[In Ontario, Canada]

I have a "furnace room" (it's a room that contains my furnace, and also washer / dryer, water softener and water heater). Recently I had the furnace replaced and the contractor used the armoured/metallic BX cable for wiring the switch for it: BX cable

I also have this wiring: NM cable

Exposed NM cable doesn't seem right, but it's at ceiling height (~8 ft), safe from flooding and out of the way, and it's been like that for as long as I can remember, without much issue.

Should that exposed NM cable be replaced with BX cable? I'm assuming it's not code, as the furnace contractors probably wouldn't have spent the extra time and money using BX for the furnace switch if it were. Searching online I didn't find anything conclusive about it.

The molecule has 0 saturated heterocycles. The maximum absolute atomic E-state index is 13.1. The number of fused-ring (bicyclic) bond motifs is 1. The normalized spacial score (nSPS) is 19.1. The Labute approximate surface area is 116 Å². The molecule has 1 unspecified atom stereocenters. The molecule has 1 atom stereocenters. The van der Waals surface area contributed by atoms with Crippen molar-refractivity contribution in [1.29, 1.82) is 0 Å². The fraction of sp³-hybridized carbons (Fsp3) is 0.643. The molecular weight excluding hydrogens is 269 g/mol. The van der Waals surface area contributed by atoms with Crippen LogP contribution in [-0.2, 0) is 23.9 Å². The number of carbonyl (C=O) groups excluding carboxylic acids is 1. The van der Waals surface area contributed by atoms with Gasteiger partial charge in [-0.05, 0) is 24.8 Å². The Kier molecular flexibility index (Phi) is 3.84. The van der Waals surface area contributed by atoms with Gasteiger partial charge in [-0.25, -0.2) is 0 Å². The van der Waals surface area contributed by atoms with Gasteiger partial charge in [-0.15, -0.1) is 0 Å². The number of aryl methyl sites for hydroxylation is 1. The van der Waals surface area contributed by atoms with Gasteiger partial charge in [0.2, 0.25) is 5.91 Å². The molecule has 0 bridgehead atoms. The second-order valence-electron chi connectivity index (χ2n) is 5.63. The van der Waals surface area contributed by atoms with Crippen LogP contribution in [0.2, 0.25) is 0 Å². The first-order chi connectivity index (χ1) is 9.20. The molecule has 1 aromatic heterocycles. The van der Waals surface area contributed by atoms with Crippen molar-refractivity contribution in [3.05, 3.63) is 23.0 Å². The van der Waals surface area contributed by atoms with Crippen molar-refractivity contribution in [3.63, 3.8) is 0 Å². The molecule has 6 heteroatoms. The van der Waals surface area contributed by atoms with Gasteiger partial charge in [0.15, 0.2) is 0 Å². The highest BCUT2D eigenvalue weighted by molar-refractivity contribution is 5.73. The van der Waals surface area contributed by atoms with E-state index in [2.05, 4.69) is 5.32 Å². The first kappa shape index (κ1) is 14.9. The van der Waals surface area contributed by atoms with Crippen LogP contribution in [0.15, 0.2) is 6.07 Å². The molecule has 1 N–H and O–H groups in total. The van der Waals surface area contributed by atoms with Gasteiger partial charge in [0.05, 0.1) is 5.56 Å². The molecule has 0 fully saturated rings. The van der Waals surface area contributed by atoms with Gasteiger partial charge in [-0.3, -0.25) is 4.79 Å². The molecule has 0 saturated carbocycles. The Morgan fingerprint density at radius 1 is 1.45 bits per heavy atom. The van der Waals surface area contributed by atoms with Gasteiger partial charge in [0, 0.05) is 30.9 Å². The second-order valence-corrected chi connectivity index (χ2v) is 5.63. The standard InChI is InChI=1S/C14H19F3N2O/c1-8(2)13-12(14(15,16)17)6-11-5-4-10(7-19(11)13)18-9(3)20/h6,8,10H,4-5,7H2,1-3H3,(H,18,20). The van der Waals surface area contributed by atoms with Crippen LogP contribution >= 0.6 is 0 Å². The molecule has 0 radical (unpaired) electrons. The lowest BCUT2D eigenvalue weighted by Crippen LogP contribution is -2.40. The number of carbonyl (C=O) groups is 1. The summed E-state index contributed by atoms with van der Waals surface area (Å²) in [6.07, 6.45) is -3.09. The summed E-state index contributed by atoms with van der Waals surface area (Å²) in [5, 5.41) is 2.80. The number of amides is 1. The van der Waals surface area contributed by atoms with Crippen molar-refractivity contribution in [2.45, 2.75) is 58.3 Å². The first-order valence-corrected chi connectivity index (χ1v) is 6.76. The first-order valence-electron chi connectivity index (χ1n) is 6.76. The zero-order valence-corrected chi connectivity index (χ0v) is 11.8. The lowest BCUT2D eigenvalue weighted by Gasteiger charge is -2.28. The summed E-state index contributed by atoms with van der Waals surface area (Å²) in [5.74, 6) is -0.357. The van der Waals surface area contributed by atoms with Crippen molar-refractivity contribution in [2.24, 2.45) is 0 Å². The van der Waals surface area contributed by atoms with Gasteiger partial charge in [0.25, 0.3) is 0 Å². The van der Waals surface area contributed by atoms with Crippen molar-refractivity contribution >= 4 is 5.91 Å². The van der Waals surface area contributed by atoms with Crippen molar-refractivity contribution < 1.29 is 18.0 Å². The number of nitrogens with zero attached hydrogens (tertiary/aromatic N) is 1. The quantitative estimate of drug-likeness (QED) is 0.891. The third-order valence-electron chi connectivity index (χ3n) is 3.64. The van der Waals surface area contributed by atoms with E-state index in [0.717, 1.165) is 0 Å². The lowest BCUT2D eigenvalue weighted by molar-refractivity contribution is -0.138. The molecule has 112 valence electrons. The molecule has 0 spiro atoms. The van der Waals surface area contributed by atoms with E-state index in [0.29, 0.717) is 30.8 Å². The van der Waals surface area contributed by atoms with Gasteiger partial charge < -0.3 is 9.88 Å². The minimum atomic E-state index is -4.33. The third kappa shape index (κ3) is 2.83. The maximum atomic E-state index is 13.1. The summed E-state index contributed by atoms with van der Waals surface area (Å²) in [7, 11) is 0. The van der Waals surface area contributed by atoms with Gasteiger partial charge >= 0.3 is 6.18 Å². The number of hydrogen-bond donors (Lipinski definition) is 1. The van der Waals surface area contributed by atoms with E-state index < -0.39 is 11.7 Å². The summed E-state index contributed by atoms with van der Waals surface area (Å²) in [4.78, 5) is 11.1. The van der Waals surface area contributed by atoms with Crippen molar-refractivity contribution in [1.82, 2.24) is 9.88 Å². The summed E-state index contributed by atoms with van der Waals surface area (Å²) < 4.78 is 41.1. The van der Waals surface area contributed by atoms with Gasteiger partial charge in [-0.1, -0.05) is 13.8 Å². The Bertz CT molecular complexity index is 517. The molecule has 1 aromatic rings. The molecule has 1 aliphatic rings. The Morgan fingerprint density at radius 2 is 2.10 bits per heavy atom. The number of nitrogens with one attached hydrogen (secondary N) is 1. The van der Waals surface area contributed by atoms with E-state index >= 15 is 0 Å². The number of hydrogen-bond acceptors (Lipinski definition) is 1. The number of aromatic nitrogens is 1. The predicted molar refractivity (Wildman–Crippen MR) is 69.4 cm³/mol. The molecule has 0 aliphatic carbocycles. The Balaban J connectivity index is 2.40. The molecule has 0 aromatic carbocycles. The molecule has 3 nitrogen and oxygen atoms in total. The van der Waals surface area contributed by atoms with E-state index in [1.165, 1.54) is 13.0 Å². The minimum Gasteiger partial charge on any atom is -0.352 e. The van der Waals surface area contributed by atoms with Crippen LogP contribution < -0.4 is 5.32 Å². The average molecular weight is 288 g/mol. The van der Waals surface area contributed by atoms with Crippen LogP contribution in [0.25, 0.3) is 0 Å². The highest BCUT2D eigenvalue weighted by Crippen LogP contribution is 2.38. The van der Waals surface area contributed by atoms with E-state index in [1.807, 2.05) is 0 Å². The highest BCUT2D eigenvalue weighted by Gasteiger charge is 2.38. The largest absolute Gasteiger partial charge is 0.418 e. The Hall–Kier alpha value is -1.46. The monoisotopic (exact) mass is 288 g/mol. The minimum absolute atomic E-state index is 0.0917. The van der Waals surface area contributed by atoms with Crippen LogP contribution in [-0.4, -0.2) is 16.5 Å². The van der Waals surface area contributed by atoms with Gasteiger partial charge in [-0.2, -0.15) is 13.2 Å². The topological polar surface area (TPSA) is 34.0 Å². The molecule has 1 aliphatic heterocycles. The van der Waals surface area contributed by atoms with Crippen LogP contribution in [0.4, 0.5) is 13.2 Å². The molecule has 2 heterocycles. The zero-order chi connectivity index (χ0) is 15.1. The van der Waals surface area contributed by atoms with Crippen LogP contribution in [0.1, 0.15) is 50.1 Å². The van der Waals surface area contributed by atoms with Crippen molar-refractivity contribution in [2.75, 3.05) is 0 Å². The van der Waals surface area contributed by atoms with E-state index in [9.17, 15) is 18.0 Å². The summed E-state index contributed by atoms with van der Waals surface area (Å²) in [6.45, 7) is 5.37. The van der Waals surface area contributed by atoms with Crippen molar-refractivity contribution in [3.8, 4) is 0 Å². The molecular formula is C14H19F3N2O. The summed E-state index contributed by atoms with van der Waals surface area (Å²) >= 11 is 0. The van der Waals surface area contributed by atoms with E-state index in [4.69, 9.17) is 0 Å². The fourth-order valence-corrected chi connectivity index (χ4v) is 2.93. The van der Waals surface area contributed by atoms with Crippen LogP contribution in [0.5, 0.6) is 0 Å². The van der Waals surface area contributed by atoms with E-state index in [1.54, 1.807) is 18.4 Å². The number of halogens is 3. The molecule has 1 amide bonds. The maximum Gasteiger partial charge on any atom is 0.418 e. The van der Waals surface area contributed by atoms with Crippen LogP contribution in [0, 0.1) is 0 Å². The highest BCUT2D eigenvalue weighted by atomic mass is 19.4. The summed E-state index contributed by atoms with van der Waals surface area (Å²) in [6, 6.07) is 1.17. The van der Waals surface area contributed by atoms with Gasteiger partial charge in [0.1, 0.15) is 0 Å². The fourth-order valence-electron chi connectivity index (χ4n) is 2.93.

• 3
    Not sure on Canadian code, but the contractor may simply prefer to use armored cable, in part because it means less callbacks when mice (don't) get into it - or because it suits commercial work and is perfectly fine for residential as well (you can always exceed code minimum requirements) Or because it means no need to add protection for the parts that come down off the ceiling. It's more likely to be MC or MC-lite (aluminum armor) than BX, this era.
    – Ecnerwal
    Oct 27, 2020 at 19:46

1 Answer 1


They have more flexibility in how the AC is installed than if they'd used NM.

For example, in most areas, the NM-B cable you have stapled to the bottom of your joists is not allowed; it should be running through the joists like the other one. I wouldn't suggest changing it; it just doesn't meet today's standard.

But if that NM-B on the bottom of the joists were AC, it would pass an inspection.

The HVAC contractor would probably rather carry one box of AC than several different materials to minimize material costs but taking up more room in their van, or causing more trips to the supply house and running up miles & hours.

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